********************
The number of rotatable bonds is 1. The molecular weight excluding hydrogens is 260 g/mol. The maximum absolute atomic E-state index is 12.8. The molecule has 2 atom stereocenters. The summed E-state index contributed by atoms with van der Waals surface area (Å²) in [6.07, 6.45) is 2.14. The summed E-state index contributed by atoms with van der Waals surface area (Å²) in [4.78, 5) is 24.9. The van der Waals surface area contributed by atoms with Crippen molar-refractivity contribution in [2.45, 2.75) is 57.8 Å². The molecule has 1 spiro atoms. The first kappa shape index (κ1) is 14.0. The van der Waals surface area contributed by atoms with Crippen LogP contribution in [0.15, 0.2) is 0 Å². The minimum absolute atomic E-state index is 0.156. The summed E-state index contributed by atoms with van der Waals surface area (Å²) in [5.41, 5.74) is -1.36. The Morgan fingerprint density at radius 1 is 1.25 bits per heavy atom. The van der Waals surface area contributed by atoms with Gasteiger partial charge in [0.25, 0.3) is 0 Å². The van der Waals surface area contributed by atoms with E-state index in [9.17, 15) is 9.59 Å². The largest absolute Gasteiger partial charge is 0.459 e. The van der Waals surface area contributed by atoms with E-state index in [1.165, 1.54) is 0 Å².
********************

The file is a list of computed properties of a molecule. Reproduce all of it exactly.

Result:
The number of rotatable bonds is 1. The molecular weight excluding hydrogens is 260 g/mol. The maximum absolute atomic E-state index is 12.8. The molecule has 2 atom stereocenters. The summed E-state index contributed by atoms with van der Waals surface area (Å²) in [6.07, 6.45) is 2.14. The summed E-state index contributed by atoms with van der Waals surface area (Å²) in [4.78, 5) is 24.9. The van der Waals surface area contributed by atoms with Crippen molar-refractivity contribution in [2.45, 2.75) is 57.8 Å². The molecule has 1 spiro atoms. The first kappa shape index (κ1) is 14.0. The van der Waals surface area contributed by atoms with Crippen LogP contribution in [0.15, 0.2) is 0 Å². The minimum absolute atomic E-state index is 0.156. The summed E-state index contributed by atoms with van der Waals surface area (Å²) in [5.41, 5.74) is -1.36. The Morgan fingerprint density at radius 1 is 1.25 bits per heavy atom. The van der Waals surface area contributed by atoms with Gasteiger partial charge in [0.25, 0.3) is 0 Å². The van der Waals surface area contributed by atoms with E-state index in [9.17, 15) is 9.59 Å². The largest absolute Gasteiger partial charge is 0.459 e. The van der Waals surface area contributed by atoms with E-state index in [1.165, 1.54) is 0 Å².